Some stands also allow the rod to be mount­ed both ver­ti­cal­ly and hor­i­zon­tal­ly, expand­ing the range of pos­si­ble light­ing posi­tions.

Start your search by check­ing the mount­ing of your illu­mi­na­tor. The most com­mon types of mounts that pho­tog­ra­phers and video­g­ra­phers encounter are:

  • 5/8” is the most com­mon mount­ing sys­tem used by pho­tog­ra­phers.
  • 1–1/8” mounts are more com­mon when work­ing with light­ing fix­tures used for film pro­duc­tion.
  • Less com­mon fas­ten­er types are 1/4”-20, 3/8”, 1/2”-13 and M10.

How high and how low should the lighting be placed?

There are no racks that can rise too much high or low too much low. But you can very eas­i­ly run into those who can­not climb. enough high or low enough low. There­fore, when mak­ing a pur­chase deci­sion, con­sid­er the max­i­mum and min­i­mum height you need. You def­i­nite­ly don’t want to use a mod­el that can’t place light­ing where you need it most.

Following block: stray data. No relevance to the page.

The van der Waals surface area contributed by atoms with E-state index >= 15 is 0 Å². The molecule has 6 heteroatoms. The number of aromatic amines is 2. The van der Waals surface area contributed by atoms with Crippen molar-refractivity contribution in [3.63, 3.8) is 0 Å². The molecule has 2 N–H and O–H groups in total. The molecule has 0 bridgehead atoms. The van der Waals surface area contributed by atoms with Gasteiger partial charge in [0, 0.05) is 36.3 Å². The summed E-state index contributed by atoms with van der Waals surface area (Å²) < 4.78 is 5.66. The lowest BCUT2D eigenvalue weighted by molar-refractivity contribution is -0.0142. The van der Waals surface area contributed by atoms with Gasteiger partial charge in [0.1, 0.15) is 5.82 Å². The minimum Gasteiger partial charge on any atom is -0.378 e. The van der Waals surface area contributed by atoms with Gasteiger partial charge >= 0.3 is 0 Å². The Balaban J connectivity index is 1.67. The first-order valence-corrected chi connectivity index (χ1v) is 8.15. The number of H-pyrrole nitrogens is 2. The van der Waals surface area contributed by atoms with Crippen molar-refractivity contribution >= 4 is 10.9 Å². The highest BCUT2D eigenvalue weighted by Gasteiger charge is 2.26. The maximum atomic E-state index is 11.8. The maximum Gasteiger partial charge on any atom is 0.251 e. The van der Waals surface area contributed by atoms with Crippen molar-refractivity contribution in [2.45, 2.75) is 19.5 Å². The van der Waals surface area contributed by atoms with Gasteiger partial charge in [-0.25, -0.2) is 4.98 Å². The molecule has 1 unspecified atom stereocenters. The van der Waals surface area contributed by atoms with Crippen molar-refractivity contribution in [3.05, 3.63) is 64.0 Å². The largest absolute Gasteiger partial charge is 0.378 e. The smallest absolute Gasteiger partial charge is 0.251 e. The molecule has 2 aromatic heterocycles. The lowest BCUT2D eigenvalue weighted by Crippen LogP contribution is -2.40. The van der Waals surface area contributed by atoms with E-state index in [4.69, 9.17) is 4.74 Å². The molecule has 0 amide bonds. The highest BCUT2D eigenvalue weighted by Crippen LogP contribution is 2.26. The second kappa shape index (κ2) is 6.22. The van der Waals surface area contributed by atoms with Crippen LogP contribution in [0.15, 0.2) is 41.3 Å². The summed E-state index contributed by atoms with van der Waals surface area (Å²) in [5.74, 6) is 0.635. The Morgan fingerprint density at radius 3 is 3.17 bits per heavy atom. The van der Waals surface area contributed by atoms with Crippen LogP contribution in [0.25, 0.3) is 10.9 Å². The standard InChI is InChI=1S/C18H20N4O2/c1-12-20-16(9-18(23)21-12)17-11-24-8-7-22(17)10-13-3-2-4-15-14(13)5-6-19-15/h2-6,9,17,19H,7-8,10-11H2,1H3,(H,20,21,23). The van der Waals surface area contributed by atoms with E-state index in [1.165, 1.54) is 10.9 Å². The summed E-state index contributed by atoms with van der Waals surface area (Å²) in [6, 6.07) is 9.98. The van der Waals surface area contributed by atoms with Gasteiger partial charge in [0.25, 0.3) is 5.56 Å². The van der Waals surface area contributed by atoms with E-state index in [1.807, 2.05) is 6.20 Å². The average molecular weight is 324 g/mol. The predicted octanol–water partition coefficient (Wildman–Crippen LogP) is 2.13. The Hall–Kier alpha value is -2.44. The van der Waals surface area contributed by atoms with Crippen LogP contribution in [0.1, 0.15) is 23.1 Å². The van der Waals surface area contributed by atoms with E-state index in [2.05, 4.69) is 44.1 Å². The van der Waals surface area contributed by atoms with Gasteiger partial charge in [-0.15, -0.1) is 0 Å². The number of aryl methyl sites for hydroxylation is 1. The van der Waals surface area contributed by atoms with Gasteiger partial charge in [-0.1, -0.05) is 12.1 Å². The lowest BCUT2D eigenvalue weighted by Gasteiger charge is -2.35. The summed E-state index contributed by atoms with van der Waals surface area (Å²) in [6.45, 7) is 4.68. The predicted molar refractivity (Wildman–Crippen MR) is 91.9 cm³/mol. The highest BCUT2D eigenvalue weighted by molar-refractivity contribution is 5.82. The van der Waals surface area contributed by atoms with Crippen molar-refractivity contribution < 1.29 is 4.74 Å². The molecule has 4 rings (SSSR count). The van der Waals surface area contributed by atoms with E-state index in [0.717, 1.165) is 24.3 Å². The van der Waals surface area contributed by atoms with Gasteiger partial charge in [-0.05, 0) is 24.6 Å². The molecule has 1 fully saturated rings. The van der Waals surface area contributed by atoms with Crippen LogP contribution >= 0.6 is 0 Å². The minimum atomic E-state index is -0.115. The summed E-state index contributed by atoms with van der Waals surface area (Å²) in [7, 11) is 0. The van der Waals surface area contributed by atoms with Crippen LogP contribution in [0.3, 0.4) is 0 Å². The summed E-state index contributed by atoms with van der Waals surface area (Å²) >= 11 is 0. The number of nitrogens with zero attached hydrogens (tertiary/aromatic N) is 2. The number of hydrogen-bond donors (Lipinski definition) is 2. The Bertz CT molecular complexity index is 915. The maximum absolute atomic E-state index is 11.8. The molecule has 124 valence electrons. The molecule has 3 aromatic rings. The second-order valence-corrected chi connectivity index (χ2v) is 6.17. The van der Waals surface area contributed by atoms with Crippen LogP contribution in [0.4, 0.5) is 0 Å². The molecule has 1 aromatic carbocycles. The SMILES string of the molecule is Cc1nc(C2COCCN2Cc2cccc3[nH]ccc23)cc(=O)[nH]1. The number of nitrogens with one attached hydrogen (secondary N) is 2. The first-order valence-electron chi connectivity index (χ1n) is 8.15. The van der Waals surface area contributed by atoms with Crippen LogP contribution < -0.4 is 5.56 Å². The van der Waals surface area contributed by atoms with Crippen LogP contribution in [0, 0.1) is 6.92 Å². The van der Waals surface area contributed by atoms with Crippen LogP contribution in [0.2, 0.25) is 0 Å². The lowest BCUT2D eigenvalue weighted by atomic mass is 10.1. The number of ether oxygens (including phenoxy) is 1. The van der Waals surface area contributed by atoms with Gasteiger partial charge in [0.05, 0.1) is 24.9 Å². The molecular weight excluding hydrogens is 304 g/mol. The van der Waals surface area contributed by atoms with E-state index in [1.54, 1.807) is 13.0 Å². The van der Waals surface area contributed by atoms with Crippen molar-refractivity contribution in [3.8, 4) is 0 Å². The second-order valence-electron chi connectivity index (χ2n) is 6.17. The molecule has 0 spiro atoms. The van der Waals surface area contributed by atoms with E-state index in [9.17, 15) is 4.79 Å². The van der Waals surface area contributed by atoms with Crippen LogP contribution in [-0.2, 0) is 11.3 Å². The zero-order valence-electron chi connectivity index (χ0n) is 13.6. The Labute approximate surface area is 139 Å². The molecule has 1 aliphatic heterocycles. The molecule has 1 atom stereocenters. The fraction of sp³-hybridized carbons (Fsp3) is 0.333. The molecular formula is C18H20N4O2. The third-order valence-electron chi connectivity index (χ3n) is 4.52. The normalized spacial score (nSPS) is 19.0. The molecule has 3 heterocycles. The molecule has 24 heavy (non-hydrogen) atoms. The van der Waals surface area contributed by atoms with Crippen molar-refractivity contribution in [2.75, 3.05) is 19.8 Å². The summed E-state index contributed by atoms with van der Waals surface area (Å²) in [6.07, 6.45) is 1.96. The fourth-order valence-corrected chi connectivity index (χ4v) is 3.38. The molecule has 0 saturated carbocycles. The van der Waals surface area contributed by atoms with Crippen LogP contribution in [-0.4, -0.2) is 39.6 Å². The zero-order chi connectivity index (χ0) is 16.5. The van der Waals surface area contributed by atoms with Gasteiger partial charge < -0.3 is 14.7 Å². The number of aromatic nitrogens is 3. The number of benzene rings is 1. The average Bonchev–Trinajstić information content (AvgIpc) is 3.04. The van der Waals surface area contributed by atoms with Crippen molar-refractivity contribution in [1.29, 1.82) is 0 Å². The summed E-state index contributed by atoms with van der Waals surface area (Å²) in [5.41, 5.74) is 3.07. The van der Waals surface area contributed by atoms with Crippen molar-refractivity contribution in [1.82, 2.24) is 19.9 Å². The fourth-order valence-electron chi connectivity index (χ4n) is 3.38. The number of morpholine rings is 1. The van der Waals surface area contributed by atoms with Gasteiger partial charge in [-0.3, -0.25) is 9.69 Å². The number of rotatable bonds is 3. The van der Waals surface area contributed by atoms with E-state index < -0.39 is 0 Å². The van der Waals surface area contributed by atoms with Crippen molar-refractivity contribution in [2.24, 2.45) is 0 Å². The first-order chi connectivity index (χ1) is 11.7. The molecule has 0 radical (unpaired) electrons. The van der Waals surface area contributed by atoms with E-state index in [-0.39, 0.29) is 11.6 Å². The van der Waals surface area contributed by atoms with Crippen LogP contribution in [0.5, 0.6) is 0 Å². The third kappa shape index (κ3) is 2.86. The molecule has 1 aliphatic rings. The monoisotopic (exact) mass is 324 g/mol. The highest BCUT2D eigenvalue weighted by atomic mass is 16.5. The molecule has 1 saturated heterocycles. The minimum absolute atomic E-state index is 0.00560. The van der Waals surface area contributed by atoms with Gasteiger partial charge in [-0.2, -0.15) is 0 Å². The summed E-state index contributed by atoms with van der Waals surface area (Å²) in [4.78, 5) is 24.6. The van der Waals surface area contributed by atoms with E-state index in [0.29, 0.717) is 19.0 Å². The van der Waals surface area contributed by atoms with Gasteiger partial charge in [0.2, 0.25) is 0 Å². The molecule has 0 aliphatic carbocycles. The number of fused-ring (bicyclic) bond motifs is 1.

Source: dpreview.com

While the need for prop­er posi­tion­ing of the light is prob­a­bly para­mount, be aware that the extra sections/extra height can make the stand less sta­ble than short­er mod­els. There­fore, you should not buy the high­est rack you can find — pro­ceed from your real needs and tasks.

Should the rack be portable?

If you often work in dif­fer­ent loca­tions or take equip­ment with you on trips, porta­bil­i­ty can be one of the main cri­te­ria when choos­ing a mod­el. You will need a light­weight mod­el that will be as com­pact as pos­si­ble when fold­ed. It should be borne in mind that light racks may be less sta­ble.

Here are the main points to con­sid­er:

  • Weight: Choos­ing the right weight for your rack can be a real dilem­ma. For max­i­mum porta­bil­i­ty, you need the light­est stand pos­si­ble. How­ev­er, before look­ing for the light­est mod­el on the mar­ket, be aware that they are often infe­ri­or in sta­bil­i­ty to heav­ier racks. If you still choose too light, you can add weight — a sand­bag or oth­er sup­port to sta­bi­lize the entire instal­la­tion.